What was so especially "wicked" about Niniveh that Jonah would have to go there?

Were they wicked in that they worshiped different god(s)? This is pretty much what every other country did.

Were they wicked in that they had high crime and murder rates?

Were they wicked in that they instituted high taxes?

Actually I am looking for how Niniveh was "different". For example, violent people, as we know, are common in all societies. So I wonder if they were unusually violent (i.e., if that was the issue).

What was it that set them apart in their wickedness?

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    Why high taxes? – Charles Koppelman Dec 27 '12 at 20:42
  • high (income) taxes are evil for it punish people for being productive. Ask Milton Friedman (a jew). I suppose they probably have sword free zone that allow psychos to kill children and give their government justification for even more restrictions on right to bear arms. However, I want to keep the question serious. – user4951 Dec 27 '12 at 22:03
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    I highly doubt that Milton Friedman actually uses the word "evil" and even more highly doubt that he was basing anything on Jewish sources. Karl Marx and Emma Goldman were also Jews. – Charles Koppelman Dec 27 '12 at 22:10
  • Actually I am looking for cases where Niniveh is "different". Violent, as we know are common in all societies. So I wonder if they are unusually violent (have higher homicide rate), and that sort of thing. Tax is robbery. Not recognizing tax as robbery means God (in Judaism) himself recognize government and their rights to tax hapless peasants, which is another issue I want to know my self. – user4951 Dec 28 '12 at 4:33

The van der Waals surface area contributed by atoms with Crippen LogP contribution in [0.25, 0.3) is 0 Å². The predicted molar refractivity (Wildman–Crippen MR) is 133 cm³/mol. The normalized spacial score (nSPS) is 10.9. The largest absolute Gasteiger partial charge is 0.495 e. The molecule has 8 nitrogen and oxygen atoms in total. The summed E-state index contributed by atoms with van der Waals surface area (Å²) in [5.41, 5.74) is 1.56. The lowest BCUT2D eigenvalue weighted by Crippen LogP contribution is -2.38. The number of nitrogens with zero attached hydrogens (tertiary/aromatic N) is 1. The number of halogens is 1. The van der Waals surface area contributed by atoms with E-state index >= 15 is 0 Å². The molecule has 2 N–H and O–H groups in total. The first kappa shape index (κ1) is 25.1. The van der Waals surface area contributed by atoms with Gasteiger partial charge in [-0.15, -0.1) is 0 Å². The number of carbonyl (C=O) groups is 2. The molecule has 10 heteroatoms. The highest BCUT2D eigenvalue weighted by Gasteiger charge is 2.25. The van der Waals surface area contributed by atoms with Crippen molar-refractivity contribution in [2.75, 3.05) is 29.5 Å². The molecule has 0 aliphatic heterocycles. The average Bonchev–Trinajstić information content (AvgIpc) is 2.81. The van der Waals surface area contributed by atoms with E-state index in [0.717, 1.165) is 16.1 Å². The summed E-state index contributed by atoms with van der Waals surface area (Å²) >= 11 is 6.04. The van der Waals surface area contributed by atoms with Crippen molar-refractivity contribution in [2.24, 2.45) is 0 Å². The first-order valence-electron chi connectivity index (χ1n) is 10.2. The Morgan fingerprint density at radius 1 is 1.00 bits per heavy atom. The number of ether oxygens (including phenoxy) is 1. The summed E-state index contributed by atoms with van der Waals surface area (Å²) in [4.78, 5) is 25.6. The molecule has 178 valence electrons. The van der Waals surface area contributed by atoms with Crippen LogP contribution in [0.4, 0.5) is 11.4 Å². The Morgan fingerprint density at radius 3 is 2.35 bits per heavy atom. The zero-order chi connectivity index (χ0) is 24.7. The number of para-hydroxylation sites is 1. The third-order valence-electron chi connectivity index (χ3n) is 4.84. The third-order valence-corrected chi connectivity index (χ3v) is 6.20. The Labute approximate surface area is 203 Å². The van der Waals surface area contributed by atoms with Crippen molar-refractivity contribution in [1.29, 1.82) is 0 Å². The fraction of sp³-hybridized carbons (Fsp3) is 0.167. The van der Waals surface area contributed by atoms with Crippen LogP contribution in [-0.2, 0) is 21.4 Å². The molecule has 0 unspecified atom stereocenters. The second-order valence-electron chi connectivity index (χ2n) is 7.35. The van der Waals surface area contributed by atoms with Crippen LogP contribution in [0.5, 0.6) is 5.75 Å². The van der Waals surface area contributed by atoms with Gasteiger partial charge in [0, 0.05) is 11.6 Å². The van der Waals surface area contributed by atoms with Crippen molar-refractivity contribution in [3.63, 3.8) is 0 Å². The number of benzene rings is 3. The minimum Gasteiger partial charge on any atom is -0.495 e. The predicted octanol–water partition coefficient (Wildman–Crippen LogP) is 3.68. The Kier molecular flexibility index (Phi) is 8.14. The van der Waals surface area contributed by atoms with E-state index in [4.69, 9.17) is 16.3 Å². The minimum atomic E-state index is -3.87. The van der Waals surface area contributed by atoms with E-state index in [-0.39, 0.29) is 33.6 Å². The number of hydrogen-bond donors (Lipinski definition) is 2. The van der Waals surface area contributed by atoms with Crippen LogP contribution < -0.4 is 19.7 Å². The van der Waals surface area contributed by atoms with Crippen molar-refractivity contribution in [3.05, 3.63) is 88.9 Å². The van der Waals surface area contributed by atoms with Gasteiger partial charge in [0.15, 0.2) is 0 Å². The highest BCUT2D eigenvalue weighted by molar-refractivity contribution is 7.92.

• You're welcome to ask :) – Charles Koppelman Dec 28 '12 at 5:40

Jonah 3:8 - see Radak - says that the sin of Ninvei was Chamas - translated by many as robbery. We see similarly in Braishis 6:11 (or with English) by the Great Flood by Noach which came upon the world for that reason.

There are others that translate Chamas differently. However it was Chamas that was the reason why Hashem was ready to destroy Ninvai.

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    Where does Radak say that Chamas means robbery? It means 'violence' or something along those lines. See for example its usage in Genesis 16:5 – Double AA Dec 27 '12 at 16:01
  • @DoubleAA, I seem to recall that a lot of verbal commentary (as in pulpit speeches) assume it means robbery as well. There must be a source somewhere that serves as the basis for this assumption. – Seth J Dec 27 '12 at 16:03
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    Also, worth noting that Radak says Chamas was the biggest sin, not the only sin. – Double AA Dec 27 '12 at 16:07
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    ותאמר שרי אל אברם חמסי עליך וגו' (טז, ה) היאך נופל כאן לשון חמס שעניינו גזילה, ומה ענין זה לכעסה על אברהם, וכמו"כ יש להבין הלא היא עצמה נתנה את הגר לאברהם ומה תביעה יש לה עליו. אכן באמת יש להבין עצם הדבר שנעשה כך ותקל גבירתה בעיניה, וע"י מה נעשתה קלה בעיניה והרי ולד שפחה כמותה, ואדרבה גם ולדה עבד לשרה והיאך נקלה כבודה בעיני הגר, אלא סבורה היתה הגר כהנך דעות בפוסקים (יו"ד קס"ז ס"ט) דישראל שבא על שפחתו או קדשה הולד בן חורין דאמרינן מסתמא שחררה, ונקל כבוד גבירתה כי סברה שבת חורין היא דשחררה אברהם. – Gershon Gold Dec 27 '12 at 16:55
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    FTR, I'm not supporting any position. I was merely stating for @DoubleAA's sake that Gershon's interpretation isn't new. I've heard it before. I've also heard other explanations. It means violence, in today's Hebrew. I've also heard it means violent corruption (like extortion, violently forced sexual corruption, and all kinds of immoral activities that can fall under that umbrella). – Seth J Dec 28 '12 at 5:21

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